Further, settlement value does not reflect a claim’s complexity. For example, a baby born with a brain injury as a result of substandard care during the delivery may survive with cerebral palsy, or they may die shortly after birth. In both of these cases, the liability investigations and the number of experts required (e.g. Midwife, Obstetrician, Neonatologist, Neuroradiologist, Neurologist) would be the same. However, the family who have lost their baby may find that the settlement value of their case is less than £25,000 and that they are unable therefore to access justice – see beneath.
Importantly, claims in which damages do not exceed £25,000 most often arise in matters relating to the elderly, children, and those with mental ill health. These groups need and deserve access to justice just as much as the rest of society, and they are the most likely to require the services of skilled legal professionals to assist them. There are real concerns that the introduction of Fixed Recoverable Costs would have a disproportionate effect on the most vulnerable in our society, contrary to the principles of equality, diversity and inclusion.
We note that the Government’s proposals for Fixed Recoverable Costs focus solely on Claimant costs, which, are already reducing year on year as the NHS Annual Reports show. This will create an inequality between the individual harmed and the Hospital Trusts and clinicians who all have access to either NHS Resolution or their own Medical Defence Organisation lawyers.
If FRC were introduced, it is not possible to assess at what level Fixed Recoverable Costs could fairly be set as each case turns on the facts of the case (e.g. how many witnesses are needed, how many experts are needed, the patient’s medical history and personal circumstances) and the behaviour of the Parties. The Defendant’s behaviour, in particular, can significantly increase legal costs if they delay, deny and defend a case. The Government’s proposals provide no sanctions in the event that the Defendant denies, defends and delays. FRC would incentivise poor Defendant behaviour to make cases under £25,000 untenable for patients to pursue through appropriately specialist qualified legal advisers.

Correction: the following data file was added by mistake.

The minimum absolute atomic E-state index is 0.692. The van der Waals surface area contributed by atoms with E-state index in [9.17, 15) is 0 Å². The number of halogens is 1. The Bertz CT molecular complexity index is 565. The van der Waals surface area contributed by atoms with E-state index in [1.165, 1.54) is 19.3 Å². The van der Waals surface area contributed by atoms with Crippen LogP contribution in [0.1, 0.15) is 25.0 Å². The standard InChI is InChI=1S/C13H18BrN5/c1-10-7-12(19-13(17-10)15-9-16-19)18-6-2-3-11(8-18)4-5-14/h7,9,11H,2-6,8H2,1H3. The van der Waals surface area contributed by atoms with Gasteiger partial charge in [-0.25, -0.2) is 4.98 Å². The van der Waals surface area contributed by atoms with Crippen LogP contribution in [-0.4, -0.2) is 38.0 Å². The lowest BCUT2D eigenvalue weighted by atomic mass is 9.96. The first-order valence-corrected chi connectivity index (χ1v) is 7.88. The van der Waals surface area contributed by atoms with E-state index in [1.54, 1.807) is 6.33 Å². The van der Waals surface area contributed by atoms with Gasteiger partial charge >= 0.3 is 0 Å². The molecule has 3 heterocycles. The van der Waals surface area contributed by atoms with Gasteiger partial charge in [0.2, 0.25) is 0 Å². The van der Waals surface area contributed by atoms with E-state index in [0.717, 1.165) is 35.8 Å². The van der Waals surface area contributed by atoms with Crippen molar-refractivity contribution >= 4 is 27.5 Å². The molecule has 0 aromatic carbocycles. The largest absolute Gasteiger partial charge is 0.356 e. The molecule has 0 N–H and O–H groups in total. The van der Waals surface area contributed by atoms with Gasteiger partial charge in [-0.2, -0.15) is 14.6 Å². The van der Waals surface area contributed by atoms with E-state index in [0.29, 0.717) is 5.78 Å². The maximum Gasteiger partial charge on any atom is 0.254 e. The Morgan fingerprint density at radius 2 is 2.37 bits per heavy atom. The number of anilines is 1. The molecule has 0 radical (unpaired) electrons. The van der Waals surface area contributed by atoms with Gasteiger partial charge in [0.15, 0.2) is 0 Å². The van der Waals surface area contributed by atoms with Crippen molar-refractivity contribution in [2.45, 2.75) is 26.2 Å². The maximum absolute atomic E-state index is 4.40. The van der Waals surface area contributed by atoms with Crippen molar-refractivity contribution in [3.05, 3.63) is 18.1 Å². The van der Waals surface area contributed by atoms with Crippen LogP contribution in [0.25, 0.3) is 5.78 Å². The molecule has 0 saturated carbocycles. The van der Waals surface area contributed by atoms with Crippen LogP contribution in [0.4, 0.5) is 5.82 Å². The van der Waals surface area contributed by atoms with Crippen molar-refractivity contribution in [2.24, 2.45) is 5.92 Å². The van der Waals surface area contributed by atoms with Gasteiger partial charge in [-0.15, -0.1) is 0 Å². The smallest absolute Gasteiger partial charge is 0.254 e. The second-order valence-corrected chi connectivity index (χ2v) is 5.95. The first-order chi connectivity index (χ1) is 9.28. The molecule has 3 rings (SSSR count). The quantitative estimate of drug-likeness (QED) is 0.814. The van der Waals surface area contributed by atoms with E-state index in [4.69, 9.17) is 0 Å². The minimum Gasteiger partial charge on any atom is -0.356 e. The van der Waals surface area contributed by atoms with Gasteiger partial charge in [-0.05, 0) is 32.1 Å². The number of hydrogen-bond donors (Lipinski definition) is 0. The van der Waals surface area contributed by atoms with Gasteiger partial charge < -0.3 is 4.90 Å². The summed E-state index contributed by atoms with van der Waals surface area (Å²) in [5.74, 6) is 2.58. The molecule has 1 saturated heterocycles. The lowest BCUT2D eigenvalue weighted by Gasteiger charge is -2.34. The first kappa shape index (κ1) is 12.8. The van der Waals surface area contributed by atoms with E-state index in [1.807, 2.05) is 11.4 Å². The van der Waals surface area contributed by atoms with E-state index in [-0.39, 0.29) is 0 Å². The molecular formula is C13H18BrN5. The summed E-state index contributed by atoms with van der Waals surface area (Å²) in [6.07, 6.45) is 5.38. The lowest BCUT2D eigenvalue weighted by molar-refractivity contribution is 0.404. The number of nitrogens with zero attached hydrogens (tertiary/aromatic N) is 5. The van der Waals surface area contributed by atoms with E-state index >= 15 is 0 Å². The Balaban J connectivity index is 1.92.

We believe that the FRC would not achieve the intended impact of reducing the costs of administering NHS litigation, but would increase it.
FRC will make it economically unviable for specialist medical negligence firms to pursue these cases caught by the scheme. Specialist firms have an important role as a “gatekeeper”, fielding hundreds of patient enquiries annually pro bono with the vast majority not being pursued following careful investigation. Without them so doing, the NHS will be flooded with Litigants in Person, pursuing cases for which there is no reasonable prospects of success. Additionally and/or alternatively, there will be a gap in the market that no doubt will be filled by claims management companies willing to send speculative Letters of Claim that the NHS will have no choice but to investigate and respond to.